Northern Wilds Magazine
Bay City Cider produces an unsweetened, non-pasteurized apple cider. | KATHY TOIVONEN
Along the Shore

Extra apples become cider

Thunder BayIf you want to experience a taste of the big apple on Park Avenue, you don’t need to go to New York City. Roots to Harvest is serving up apple cider from its location on Park Avenue in Thunder Bay.

Roots to Harvest is an organization that pairs agriculture with youth through programs in employment, education and community. So when a local resident with apple trees and an overabundance of apples called to ask if the organization would like to have the fruit, the idea to market a potential product seemed as easy as falling from a tree. This year marks the third year that Roots to Harvest has been collecting and processing apples from urban trees to produce Bay City Cider, an unsweetened, non-pasteurized, soft (non-alcoholic) cider.

“Thanks to the generosity of our neighbours, we have a list of people who have apples to donate,” said Kim McGibbon, program co-ordinator at Roots to Harvest. “And this year, we’ve added to the list.”

To collect the fruit, a SHOW (Seasonal Horticultural Outdoor Workers) team and volunteers show up with gear and equipment. Apples cannot touch the ground, so a tarp is placed on the ground and the crew uses ladders and picking poles to collect the apples. Only apples that have been picked or fall on the tarp during picking are used in the cider. The SHOW crew consists of two senior staff and up to seven youth workers who could be participating in one of Roots to Harvest programs or volunteering for school hours.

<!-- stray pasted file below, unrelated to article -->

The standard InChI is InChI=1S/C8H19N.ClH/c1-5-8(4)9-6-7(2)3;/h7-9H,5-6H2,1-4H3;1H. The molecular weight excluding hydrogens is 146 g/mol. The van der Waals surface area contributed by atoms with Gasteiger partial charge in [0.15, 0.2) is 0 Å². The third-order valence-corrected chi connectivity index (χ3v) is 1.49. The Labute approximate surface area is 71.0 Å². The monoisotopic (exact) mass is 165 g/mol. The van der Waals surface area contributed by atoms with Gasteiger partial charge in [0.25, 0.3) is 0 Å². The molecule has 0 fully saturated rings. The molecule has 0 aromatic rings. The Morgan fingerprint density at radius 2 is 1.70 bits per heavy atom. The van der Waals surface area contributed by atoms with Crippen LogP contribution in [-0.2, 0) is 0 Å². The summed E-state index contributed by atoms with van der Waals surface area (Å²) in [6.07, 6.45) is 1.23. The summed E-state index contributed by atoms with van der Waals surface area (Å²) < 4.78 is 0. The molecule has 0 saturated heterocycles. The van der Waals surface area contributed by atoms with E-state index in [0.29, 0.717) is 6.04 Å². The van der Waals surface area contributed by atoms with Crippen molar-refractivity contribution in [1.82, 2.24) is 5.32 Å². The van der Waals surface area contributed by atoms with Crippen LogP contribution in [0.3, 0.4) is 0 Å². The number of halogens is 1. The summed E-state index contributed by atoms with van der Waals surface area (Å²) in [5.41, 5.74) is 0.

After the apples are collected, they are refrigerated until there is enough fruit to power up a cider press, which mashes the whole apples to pulp very quickly, McGibbon said. The cider is made at one of two Roots to Harvest community garden locations, Volunteer Pool or Victoria Park; and all that is required is electricity and water. Since a variety of apples—even crab­apples—are used, each batch of cider has its own flavor. Sediment and pulp are not filtered out, and no sweeteners are added, which is the difference between cider and juice. The cider is then frozen in two litre jugs, ready for sale at $8 each. As the apple cider is not pasteurized, the drink must be used within five to seven days after thawing, according to the Roots to Harvest website. But it can also be re-frozen.

Everyone who donates apples receives a jug of cider. A fair exchange, since, before the enterprise, the apples might have ended up as bear food or in the compost, as many owners don’t have the equipment to get the apples.

“People are just glad that (the apples) are getting used and not wasted,” said McGibbon.

The production of apple cider offers the opportunity for youth to be engaged in local agriculture, employment, and volunteerism in the community. It also offers a nice transition from school to employment for youth, said McGibbon. Last year, an estimated 250 litres of cider was produced, and this year’s bumper crop will ensure another successful season.

Apple cider is traditionally used for mulled drinks served at Halloween, Thanksgiving, Christmas, and New Year. Mulling spices include cloves, allspice, cinnamon, ginger, and orange peel; and can be sweetened with honey or maple syrup.

Bay City Cider can be purchased at Roots to Harvest, 297 Park Avenue, Thunder Bay. Visit to learn more.

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